Interesting, thanks. My Oxford pocket Eng-Gr dictionary just gave τέλειος as the first adj when you look up complete in English (but τέλειος apparently does have perfect as the first translation), so I assumed it was a shade of meaning based on context thing. I'm happy to stick with perfect as the translation, but I'm curious...Could the acceptability of using τέλειος to mean complete be regional or generational? The Greeks I worked with over the summer seemed to understand what I meant and let me get away with it (but there were MUCH worse errors to correct).
Well, if something is perfect, it must be complete. P.e: if you have to clean the kitchen(!) and you say "Η κουζίνα είναι τέλεια=the kitchen is perfect" it means that you cleaned it apprently (and brought it to perfect condition), but if you say "η δουλειά είναι τέλεια" it would never mean "the work is done/finished/completed". It would mean "the work is perfect"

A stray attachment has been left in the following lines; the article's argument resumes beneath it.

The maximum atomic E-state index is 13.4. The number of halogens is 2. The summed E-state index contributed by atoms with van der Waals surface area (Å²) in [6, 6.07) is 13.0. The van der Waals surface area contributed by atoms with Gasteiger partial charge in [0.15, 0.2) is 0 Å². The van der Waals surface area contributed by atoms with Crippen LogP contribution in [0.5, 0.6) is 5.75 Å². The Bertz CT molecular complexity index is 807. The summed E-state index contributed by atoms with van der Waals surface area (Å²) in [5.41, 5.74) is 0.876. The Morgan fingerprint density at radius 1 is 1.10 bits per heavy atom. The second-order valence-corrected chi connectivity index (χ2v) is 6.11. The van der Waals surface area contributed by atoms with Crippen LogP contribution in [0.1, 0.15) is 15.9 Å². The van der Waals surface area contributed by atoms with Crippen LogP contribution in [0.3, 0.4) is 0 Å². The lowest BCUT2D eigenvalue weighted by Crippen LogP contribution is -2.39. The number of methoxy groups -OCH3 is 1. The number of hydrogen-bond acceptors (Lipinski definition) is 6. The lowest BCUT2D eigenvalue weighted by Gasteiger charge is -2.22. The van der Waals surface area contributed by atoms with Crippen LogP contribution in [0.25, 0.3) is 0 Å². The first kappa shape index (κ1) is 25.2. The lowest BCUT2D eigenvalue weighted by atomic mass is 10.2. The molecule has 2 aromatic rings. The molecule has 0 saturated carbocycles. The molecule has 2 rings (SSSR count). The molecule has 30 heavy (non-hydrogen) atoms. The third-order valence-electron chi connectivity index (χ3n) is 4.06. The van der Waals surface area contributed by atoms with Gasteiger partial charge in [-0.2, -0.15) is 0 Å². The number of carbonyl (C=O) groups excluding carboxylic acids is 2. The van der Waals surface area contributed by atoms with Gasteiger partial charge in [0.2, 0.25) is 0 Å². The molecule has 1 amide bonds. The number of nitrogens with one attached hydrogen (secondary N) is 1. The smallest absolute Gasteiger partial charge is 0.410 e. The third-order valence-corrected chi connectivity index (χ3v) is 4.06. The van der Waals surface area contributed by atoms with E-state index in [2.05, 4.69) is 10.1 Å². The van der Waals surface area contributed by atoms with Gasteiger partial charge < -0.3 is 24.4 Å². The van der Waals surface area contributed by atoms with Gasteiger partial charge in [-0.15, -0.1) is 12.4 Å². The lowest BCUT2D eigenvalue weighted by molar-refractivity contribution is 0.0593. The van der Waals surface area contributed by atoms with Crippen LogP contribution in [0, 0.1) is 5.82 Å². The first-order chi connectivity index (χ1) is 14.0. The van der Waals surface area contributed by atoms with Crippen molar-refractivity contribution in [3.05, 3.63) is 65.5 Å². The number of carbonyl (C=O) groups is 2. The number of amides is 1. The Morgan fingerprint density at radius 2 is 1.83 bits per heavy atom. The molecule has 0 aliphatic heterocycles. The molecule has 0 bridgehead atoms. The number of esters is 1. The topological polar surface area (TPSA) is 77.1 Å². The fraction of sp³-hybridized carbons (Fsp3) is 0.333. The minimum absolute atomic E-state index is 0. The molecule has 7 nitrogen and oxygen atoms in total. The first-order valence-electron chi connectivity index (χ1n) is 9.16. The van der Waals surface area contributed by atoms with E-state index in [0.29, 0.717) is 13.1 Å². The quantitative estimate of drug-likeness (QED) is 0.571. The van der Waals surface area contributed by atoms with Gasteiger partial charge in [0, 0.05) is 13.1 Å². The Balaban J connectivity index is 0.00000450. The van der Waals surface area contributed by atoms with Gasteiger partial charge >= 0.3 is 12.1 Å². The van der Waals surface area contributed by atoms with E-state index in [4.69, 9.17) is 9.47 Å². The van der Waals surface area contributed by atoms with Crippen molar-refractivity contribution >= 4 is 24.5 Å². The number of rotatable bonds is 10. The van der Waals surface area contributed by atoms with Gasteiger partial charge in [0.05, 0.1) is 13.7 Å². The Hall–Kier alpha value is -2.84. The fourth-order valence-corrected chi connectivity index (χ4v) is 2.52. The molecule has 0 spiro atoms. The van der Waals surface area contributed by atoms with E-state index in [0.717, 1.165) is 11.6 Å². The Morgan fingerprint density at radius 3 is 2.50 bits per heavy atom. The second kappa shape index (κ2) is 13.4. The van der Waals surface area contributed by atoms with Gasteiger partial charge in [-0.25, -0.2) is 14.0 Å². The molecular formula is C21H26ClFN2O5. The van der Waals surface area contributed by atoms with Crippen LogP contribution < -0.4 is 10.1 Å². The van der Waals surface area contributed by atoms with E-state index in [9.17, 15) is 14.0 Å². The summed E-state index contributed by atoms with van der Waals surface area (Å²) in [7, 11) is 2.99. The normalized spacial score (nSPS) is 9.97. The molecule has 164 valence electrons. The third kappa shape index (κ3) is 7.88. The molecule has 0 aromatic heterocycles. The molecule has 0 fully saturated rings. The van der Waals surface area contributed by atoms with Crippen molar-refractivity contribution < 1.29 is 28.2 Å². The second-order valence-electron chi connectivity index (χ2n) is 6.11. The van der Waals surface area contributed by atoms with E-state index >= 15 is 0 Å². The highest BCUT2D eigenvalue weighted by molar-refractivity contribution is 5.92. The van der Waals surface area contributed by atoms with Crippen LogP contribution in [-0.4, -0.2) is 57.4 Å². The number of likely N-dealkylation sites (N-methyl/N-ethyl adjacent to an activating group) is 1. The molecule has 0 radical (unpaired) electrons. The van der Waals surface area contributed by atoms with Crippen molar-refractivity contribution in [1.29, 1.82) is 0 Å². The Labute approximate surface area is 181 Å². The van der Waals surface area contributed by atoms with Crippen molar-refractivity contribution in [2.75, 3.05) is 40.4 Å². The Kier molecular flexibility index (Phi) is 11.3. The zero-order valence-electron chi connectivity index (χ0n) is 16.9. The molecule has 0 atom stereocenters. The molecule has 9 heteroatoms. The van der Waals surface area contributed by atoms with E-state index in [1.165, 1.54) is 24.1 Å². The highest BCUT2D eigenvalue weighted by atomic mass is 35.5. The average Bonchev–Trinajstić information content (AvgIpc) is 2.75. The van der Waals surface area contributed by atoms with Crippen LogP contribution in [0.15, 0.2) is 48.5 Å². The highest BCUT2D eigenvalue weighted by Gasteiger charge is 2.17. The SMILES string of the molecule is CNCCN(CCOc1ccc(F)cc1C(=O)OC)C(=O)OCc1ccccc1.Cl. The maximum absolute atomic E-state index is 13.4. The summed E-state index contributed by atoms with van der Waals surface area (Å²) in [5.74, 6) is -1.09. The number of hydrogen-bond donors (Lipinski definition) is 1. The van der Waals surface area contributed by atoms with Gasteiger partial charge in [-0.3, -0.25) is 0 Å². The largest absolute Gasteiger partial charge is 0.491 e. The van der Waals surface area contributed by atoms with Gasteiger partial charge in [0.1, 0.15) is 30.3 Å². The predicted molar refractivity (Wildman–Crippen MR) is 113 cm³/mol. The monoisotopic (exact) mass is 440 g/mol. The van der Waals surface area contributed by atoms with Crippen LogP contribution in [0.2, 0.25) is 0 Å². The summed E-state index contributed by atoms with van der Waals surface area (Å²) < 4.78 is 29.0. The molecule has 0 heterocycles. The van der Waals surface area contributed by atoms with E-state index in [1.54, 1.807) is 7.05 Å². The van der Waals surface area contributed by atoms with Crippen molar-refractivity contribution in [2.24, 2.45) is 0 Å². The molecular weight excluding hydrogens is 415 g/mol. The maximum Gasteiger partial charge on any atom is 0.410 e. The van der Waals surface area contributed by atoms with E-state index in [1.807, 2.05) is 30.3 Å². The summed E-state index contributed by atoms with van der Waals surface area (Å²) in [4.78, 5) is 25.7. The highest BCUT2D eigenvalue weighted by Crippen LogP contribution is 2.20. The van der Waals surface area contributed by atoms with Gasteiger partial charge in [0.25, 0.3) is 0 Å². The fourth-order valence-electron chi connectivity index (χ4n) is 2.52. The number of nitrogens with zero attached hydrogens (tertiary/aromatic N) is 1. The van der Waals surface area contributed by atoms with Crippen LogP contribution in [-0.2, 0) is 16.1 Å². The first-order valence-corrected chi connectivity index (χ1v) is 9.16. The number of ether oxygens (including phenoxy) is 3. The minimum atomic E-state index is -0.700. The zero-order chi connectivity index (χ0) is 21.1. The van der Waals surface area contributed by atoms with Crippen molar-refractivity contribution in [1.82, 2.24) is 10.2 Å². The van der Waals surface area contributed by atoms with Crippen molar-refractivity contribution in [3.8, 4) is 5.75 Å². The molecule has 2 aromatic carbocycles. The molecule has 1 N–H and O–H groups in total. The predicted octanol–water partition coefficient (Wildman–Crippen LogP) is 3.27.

Both "κτήριο" and ""κτίριο" are correct and accepted spelling. In this sentence either would be correct. Therefore, if your sentence wasn't accepted it was due to something else. You should have made a REPORT
For the word "yellow" there is only one correct spelling. "κίτρινο" But since we have no idea which sentence you mean, nor what the problem was we can't help.
How to make a report.
Go to the bottom of the exercise page where you'll see "REPORT"
Click on that:
Then choose what you want to REPORT:
-My answer should be accepted. This is the one you should click on if your translation was not accepted.
After choosing the REPORT you want to make you should post on the comment page.
Please do not post comments about rejected sentences if you have not first made a REPORT